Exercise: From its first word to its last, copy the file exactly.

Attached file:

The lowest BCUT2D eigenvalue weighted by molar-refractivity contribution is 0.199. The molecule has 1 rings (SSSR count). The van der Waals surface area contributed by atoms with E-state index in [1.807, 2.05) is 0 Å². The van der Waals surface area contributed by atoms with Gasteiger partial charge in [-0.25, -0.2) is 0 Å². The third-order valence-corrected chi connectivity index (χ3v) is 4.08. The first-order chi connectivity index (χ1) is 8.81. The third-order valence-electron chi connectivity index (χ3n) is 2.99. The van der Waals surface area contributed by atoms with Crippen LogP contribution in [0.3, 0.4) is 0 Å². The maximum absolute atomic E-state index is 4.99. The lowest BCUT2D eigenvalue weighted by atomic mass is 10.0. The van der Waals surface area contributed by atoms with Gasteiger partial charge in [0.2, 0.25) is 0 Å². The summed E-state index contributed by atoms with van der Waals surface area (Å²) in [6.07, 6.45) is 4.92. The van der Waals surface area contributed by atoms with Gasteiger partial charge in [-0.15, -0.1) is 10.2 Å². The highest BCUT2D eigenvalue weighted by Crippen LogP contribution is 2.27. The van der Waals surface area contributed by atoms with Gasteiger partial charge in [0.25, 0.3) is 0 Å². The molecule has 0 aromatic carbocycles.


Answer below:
The lowest BCUT2D eigenvalue weighted by molar-refractivity contribution is 0.199. The molecule has 1 rings (SSSR count). The van der Waals surface area contributed by atoms with E-state index in [1.807, 2.05) is 0 Å². The van der Waals surface area contributed by atoms with Gasteiger partial charge in [-0.25, -0.2) is 0 Å². The third-order valence-corrected chi connectivity index (χ3v) is 4.08. The first-order chi connectivity index (χ1) is 8.81. The third-order valence-electron chi connectivity index (χ3n) is 2.99. The van der Waals surface area contributed by atoms with Crippen LogP contribution in [0.3, 0.4) is 0 Å². The maximum absolute atomic E-state index is 4.99. The lowest BCUT2D eigenvalue weighted by atomic mass is 10.0. The van der Waals surface area contributed by atoms with Gasteiger partial charge in [0.2, 0.25) is 0 Å². The summed E-state index contributed by atoms with van der Waals surface area (Å²) in [6.07, 6.45) is 4.92. The van der Waals surface area contributed by atoms with Gasteiger partial charge in [-0.15, -0.1) is 10.2 Å². The highest BCUT2D eigenvalue weighted by Crippen LogP contribution is 2.27. The van der Waals surface area contributed by atoms with Gasteiger partial charge in [0.25, 0.3) is 0 Å². The molecule has 0 aromatic carbocycles.